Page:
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The setting up of the cars is probably more technical than it was back in 1967 where cars would often turn up at a circuit with the setup from the last race and build on it, and there are so many set up options that at first, setting a car up to be quick at a circuit is quite daunting, but if you're not sure about setting up your own car then there are tons available for download.

There is a great community built around this and the sharing of setups is encouraged because at the end of the day, even if you use somebody else's setup it may not suit your driving style and you still have to physically drive it around the track. To help still further you can also download people's replays of their laps so you can see things like where they brake and where they are changing gear, where they stray from the racing line where they feather the throttle etc. A handy feature is that a saved replay contains the entire field so you can jump from one car to another and from one view to another

A good source for these setups and replays is a driver called Steve cloyd who is the world record holder on several tracks. His downloads can be found at If you're going to be good though you need to learn the art of setting your chosen car up as well as just driving it quickly.

So what do you need to run the game hardware wise?

The answer my friend is not much, not much at all, but when launched, GPL required what was for the time quite high-end hardware. While a software renderer was available, for smooth gameplay a 3D card was all but essential, and GPL supported only two types: 3dfx and Rendition Verité. GPL's box stated that the minimum CPU required with hardware acceleration was a Pentium 90, and without it a Pentium 166, but in reality both these figures were well short of what was needed for a satisfactory frame rate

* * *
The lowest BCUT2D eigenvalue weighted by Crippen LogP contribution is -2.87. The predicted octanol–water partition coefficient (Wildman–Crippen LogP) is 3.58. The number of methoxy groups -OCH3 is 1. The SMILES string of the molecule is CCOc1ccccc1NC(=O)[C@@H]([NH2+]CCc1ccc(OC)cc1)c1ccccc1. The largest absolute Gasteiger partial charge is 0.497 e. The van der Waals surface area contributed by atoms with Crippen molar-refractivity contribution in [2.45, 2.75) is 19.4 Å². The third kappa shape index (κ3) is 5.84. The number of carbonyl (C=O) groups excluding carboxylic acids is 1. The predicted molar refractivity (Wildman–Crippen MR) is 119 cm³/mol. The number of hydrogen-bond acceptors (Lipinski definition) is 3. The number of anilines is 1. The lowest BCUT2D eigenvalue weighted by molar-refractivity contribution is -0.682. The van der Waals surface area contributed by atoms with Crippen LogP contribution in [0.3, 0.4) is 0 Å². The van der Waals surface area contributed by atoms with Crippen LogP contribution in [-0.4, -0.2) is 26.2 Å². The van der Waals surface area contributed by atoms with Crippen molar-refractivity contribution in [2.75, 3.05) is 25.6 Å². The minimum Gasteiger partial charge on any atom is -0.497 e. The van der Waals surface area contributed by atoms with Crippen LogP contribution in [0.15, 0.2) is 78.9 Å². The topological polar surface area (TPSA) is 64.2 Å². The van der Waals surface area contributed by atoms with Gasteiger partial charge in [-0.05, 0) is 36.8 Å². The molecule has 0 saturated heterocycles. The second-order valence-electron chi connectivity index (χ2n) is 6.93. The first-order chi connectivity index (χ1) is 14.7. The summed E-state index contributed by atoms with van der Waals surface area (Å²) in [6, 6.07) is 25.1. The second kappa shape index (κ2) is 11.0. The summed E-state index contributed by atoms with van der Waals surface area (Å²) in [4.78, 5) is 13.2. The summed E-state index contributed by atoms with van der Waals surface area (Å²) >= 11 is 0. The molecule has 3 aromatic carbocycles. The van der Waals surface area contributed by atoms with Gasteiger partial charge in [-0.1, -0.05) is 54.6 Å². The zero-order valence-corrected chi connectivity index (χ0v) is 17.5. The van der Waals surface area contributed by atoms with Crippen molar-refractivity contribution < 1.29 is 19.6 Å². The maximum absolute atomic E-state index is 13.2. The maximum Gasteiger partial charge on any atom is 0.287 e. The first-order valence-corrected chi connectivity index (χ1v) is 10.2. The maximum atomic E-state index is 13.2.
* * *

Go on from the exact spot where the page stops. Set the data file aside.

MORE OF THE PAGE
Hardware Requirements

Minimum requirements:
  • Pentium 166 or better
  • 32MB of RAM
  • Windows-compliant video card with 2MB or more of video memory
  • 2X or better CD-ROM drive
  • Mouse
  • Pentium II-266 or better
  • 64MB of RAM
  • 3Dfx Voodoo 1 or Voodoo 2, or Rendition v2x00 series video card
  • Joystick or steering wheel and foot pedals
  • Windows-compliant sound card
Let's be honest, most machines you have in your house these days will run this game well enough, and I've even played it on a laptop with a crappy graphics card, it's that easy. Alas Grand Prix Legends did not sell very well, especially in the US, where a Formula One based game was less appealing than in the European market, while the game's hardware requirements meant that it did not run well on many computers at the time of its release. GPL's lack of inbuilt support for 3D accelerator cards other than those produced by 3dfx and Rendition contributed to a decrease in sales when those cards became obsolete, since at the time there was no Direct3D support.

>As of 2004 total sales were around 200,000 units and many of these sales came quite late in the game's life, when increases in CPU power made the game run more smoothly, and after Papyrus had released patches to allow GPL to work with modern graphics accelerators. The addition of Force Feedback support also helped. The release of the game on budget ranges, the inclusion of a demo CD with the Nürburgring in this track's official 1999 season magazine as well as its giveaway in Germany in a 2001 issue of the magazine PC Action, also encouraged newcomers to GPL.

So, how do you get this accurate yet flawed sim running on a modern system and up to date?

Well, you can do it the official way if you like. The official version 1.2 patch adds force feedback, a second patch to add Direct3D and/or OpenGL support and a third patch that gets around a problem that prevented the original game from working on computers with CPUs faster than 1.4 GHz, but the best way is to follow these simple instructions.
  1. Insert your GPL CD and close any windows that pop up.
  2. Run the GPLinstallmax_0.97_UK.exe and install to the default location of C:\Sierra\GPL\
  3. Run the GPL v1.2.0.2 (UK)allinonepatch.exe (2.3)
That will give you an up to date install on Windows but yet again the homebrew scene has brought the best out of this classic game, it even became possible to have GPL running Linux and OS X using Wine and Cider.

These updates also include something called the Bandwidth Patch or bwpatch for short. By default, GPL online will show only 4 cars in front and 1 behind over internet dialup connections so the bandwidth patch increases those numbers to 6 in front and 2 behind or more, and it allows hosting servers to show any combination of cars in front and cars behind instead of the default 75%/25% division. To see what difference the bandwidth patch can make, see these examples.

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